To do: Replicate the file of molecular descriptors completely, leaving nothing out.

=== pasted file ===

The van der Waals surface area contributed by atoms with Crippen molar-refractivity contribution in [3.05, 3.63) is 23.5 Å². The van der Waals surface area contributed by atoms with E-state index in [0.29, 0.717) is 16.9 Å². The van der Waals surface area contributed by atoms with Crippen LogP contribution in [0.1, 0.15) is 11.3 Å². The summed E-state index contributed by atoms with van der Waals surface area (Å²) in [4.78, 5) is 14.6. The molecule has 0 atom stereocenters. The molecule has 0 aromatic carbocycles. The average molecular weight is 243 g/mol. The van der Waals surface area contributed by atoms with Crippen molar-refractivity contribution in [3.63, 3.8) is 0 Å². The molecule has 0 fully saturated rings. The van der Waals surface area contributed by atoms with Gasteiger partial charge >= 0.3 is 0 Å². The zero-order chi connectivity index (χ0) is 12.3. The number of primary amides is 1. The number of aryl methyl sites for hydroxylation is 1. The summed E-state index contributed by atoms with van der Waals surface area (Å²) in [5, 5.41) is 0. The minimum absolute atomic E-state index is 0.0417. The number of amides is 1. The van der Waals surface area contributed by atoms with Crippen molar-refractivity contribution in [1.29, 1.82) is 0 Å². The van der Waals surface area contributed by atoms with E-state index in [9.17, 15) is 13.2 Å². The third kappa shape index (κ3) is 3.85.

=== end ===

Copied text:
The van der Waals surface area contributed by atoms with Crippen molar-refractivity contribution in [3.05, 3.63) is 23.5 Å². The van der Waals surface area contributed by atoms with E-state index in [0.29, 0.717) is 16.9 Å². The van der Waals surface area contributed by atoms with Crippen LogP contribution in [0.1, 0.15) is 11.3 Å². The summed E-state index contributed by atoms with van der Waals surface area (Å²) in [4.78, 5) is 14.6. The molecule has 0 atom stereocenters. The molecule has 0 aromatic carbocycles. The average molecular weight is 243 g/mol. The van der Waals surface area contributed by atoms with Crippen molar-refractivity contribution in [3.63, 3.8) is 0 Å². The molecule has 0 fully saturated rings. The van der Waals surface area contributed by atoms with Gasteiger partial charge >= 0.3 is 0 Å². The zero-order chi connectivity index (χ0) is 12.3. The number of primary amides is 1. The number of aryl methyl sites for hydroxylation is 1. The summed E-state index contributed by atoms with van der Waals surface area (Å²) in [5, 5.41) is 0. The minimum absolute atomic E-state index is 0.0417. The number of amides is 1. The van der Waals surface area contributed by atoms with Crippen molar-refractivity contribution in [1.29, 1.82) is 0 Å². The van der Waals surface area contributed by atoms with E-state index in [9.17, 15) is 13.2 Å². The third kappa shape index (κ3) is 3.85.